Miguel sits alone with one drink too many
in a café with zinc-topped tables,
empty except for two men in top hats in the corner
watching a woman alone seated at the banquette,
and she too is staring, like a madwoman from the asylum.
Next to her sits a straw hat with a blue-eyed peacock feather.
He cannot remember why he married his wife.
He had thought he knew everything about Inès,
she seemed easy to love, like a dog or a baby.
He leaves and starts to walk aimlessly—
he likes to walk alone, under cover of darkness
when such moments come upon him
and he does not know his life.
This night is warm and humid,
the streets dark and empty.
He passes through a neighborhood of small
businesses, stationary stores and pharmacies,
all closed behind metal gates. The streetlights buzz
faintly and stretch fingers of light into the darkness.
Miguel moves from light to shadow
to light again, lulled by the sound of his own footfalls.
He doesn't see the woman until he is almost
upon her. She stands under a streetlight
at an intersection with her back to the street,
looking at him openly, as if she had been waiting
for him and him alone. She is dressed
in a high-collared, green-and-white striped dress,
and a hat with a dyed-red ostrich feather.
A jet-beaded shawl draped loosely over her arms
even though it is far too warm for such a garment.
An ivory brooch is fastened at her throat
engraved with the image of a woman and a swan.
Miguel stops and looks frankly at her.
The lamp makes her skin seem greenish,
her painted mouth black. He extends his arm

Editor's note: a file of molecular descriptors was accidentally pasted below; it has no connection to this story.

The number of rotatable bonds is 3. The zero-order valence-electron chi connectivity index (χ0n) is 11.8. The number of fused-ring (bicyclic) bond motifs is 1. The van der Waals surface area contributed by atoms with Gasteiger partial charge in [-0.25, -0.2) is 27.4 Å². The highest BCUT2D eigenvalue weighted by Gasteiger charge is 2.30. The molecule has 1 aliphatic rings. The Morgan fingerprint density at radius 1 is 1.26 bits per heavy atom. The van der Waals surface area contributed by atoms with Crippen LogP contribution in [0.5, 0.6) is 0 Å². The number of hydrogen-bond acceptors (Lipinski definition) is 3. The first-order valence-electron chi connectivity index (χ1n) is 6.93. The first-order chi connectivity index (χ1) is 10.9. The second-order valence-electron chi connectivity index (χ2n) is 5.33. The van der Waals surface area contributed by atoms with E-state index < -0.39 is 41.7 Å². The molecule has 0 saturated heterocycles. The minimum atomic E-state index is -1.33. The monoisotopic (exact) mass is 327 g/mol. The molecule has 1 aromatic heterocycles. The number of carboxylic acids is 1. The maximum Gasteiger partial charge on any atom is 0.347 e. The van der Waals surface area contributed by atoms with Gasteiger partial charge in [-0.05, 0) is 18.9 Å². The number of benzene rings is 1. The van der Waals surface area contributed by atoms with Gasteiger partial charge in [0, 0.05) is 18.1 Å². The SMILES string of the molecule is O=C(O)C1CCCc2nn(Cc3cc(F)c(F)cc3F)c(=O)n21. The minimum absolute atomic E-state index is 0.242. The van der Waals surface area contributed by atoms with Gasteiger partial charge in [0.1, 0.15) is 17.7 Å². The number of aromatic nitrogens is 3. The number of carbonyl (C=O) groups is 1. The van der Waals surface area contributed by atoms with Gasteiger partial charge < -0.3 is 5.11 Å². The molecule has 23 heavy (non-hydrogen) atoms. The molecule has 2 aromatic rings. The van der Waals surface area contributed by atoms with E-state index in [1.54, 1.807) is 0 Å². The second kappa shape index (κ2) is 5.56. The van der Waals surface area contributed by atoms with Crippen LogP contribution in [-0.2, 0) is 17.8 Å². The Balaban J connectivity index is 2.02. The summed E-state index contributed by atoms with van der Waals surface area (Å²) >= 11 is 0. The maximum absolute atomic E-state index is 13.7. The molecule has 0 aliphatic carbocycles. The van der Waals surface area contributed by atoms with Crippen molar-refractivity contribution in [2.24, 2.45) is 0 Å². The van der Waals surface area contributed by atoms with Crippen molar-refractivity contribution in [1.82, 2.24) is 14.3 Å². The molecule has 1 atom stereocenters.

and she takes it, and says, My name is Leda,
in a strange, throaty accent that wallows
in the vowels. Her room is windowless,
the walls papered in a blue flowered pattern
that was once pretty, but now only drab.
The bed is pushed against the far wall in the corner
and the only other piece of furniture is a round
wooden table with a lamp on it. Hands in pockets,
Miguel stands with his back against the door.
A mirror across the room reflects him back to himself.
Leda pulls back the white lace counterpane
on the bed and begins to undress,
her back toward him. She is skinny
and he can see the knobs of her vertebrae
and her skin is the colour of milk
from which all the cream has been skimmed,
and she is inked from neck to ankle
with a lattice-work of names—
the names of all her lovers—she is
a map of love, and so dense a life is written
into her skin that her flesh is only a suggestion.
Once Miguel had watched a sailor being tattooed.
He was drunk, barely conscious
as an old Japanese man bent over him, scoring
his back with ivory needles and a small mallet.
Blood and indigo mixed as a dragon
began to snake across his skin.
Miguel attended this painful birth for hours.
When he was finished, the old man
rose up and spat on the ground.
Miguel too will become a name on her skin.
She is not how he imagined sin would look.